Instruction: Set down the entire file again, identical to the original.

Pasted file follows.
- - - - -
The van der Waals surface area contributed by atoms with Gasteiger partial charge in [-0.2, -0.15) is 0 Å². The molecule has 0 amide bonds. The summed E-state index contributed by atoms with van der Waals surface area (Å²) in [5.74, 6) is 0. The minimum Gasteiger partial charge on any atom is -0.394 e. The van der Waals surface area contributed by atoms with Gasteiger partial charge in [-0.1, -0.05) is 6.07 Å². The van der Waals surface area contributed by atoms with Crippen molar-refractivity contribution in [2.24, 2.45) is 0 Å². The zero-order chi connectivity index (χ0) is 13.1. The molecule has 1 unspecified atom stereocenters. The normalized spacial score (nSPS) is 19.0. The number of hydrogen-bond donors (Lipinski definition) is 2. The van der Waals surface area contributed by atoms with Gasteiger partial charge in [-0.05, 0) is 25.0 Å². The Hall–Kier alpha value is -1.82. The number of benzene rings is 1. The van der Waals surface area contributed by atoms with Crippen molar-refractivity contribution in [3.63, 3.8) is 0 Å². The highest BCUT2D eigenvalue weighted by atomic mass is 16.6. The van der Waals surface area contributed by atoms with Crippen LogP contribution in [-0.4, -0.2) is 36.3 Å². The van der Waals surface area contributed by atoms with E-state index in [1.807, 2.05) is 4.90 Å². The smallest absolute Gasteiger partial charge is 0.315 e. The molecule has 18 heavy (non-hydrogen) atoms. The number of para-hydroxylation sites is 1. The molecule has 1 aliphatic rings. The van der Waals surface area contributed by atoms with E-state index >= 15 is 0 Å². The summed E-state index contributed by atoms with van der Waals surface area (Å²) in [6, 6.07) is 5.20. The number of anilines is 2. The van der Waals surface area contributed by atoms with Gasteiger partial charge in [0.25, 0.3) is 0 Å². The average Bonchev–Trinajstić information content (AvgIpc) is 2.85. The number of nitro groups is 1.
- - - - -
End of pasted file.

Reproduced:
The van der Waals surface area contributed by atoms with Gasteiger partial charge in [-0.2, -0.15) is 0 Å². The molecule has 0 amide bonds. The summed E-state index contributed by atoms with van der Waals surface area (Å²) in [5.74, 6) is 0. The minimum Gasteiger partial charge on any atom is -0.394 e. The van der Waals surface area contributed by atoms with Gasteiger partial charge in [-0.1, -0.05) is 6.07 Å². The van der Waals surface area contributed by atoms with Crippen molar-refractivity contribution in [2.24, 2.45) is 0 Å². The zero-order chi connectivity index (χ0) is 13.1. The molecule has 1 unspecified atom stereocenters. The normalized spacial score (nSPS) is 19.0. The number of hydrogen-bond donors (Lipinski definition) is 2. The van der Waals surface area contributed by atoms with Gasteiger partial charge in [-0.05, 0) is 25.0 Å². The Hall–Kier alpha value is -1.82. The number of benzene rings is 1. The van der Waals surface area contributed by atoms with Crippen molar-refractivity contribution in [3.63, 3.8) is 0 Å². The highest BCUT2D eigenvalue weighted by atomic mass is 16.6. The van der Waals surface area contributed by atoms with Crippen LogP contribution in [-0.4, -0.2) is 36.3 Å². The van der Waals surface area contributed by atoms with E-state index in [1.807, 2.05) is 4.90 Å². The smallest absolute Gasteiger partial charge is 0.315 e. The molecule has 18 heavy (non-hydrogen) atoms. The number of para-hydroxylation sites is 1. The molecule has 1 aliphatic rings. The van der Waals surface area contributed by atoms with E-state index >= 15 is 0 Å². The summed E-state index contributed by atoms with van der Waals surface area (Å²) in [6, 6.07) is 5.20. The number of anilines is 2. The van der Waals surface area contributed by atoms with Gasteiger partial charge in [0.25, 0.3) is 0 Å². The average Bonchev–Trinajstić information content (AvgIpc) is 2.85. The number of nitro groups is 1.